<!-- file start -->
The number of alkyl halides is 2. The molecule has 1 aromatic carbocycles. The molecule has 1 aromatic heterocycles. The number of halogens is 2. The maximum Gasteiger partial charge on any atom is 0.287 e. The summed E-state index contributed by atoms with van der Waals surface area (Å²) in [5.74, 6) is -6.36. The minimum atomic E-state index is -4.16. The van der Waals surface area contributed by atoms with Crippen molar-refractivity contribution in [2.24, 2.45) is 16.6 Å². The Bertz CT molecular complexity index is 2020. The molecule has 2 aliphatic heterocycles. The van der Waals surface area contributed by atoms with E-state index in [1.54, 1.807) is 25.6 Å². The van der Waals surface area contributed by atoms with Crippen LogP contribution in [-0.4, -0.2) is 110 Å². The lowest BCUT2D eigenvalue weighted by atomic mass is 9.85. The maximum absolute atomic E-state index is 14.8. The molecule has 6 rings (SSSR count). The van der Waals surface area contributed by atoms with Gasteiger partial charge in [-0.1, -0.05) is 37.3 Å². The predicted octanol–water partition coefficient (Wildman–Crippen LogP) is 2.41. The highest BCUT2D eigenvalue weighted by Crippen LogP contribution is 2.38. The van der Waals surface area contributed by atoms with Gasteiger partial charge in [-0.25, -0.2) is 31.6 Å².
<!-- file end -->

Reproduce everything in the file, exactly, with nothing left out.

The number of alkyl halides is 2. The molecule has 1 aromatic carbocycles. The molecule has 1 aromatic heterocycles. The number of halogens is 2. The maximum Gasteiger partial charge on any atom is 0.287 e. The summed E-state index contributed by atoms with van der Waals surface area (Å²) in [5.74, 6) is -6.36. The minimum atomic E-state index is -4.16. The van der Waals surface area contributed by atoms with Crippen molar-refractivity contribution in [2.24, 2.45) is 16.6 Å². The Bertz CT molecular complexity index is 2020. The molecule has 2 aliphatic heterocycles. The van der Waals surface area contributed by atoms with E-state index in [1.54, 1.807) is 25.6 Å². The van der Waals surface area contributed by atoms with Crippen LogP contribution in [-0.4, -0.2) is 110 Å². The lowest BCUT2D eigenvalue weighted by atomic mass is 9.85. The maximum absolute atomic E-state index is 14.8. The molecule has 6 rings (SSSR count). The van der Waals surface area contributed by atoms with Gasteiger partial charge in [-0.1, -0.05) is 37.3 Å². The predicted octanol–water partition coefficient (Wildman–Crippen LogP) is 2.41. The highest BCUT2D eigenvalue weighted by Crippen LogP contribution is 2.38. The van der Waals surface area contributed by atoms with Gasteiger partial charge in [-0.25, -0.2) is 31.6 Å².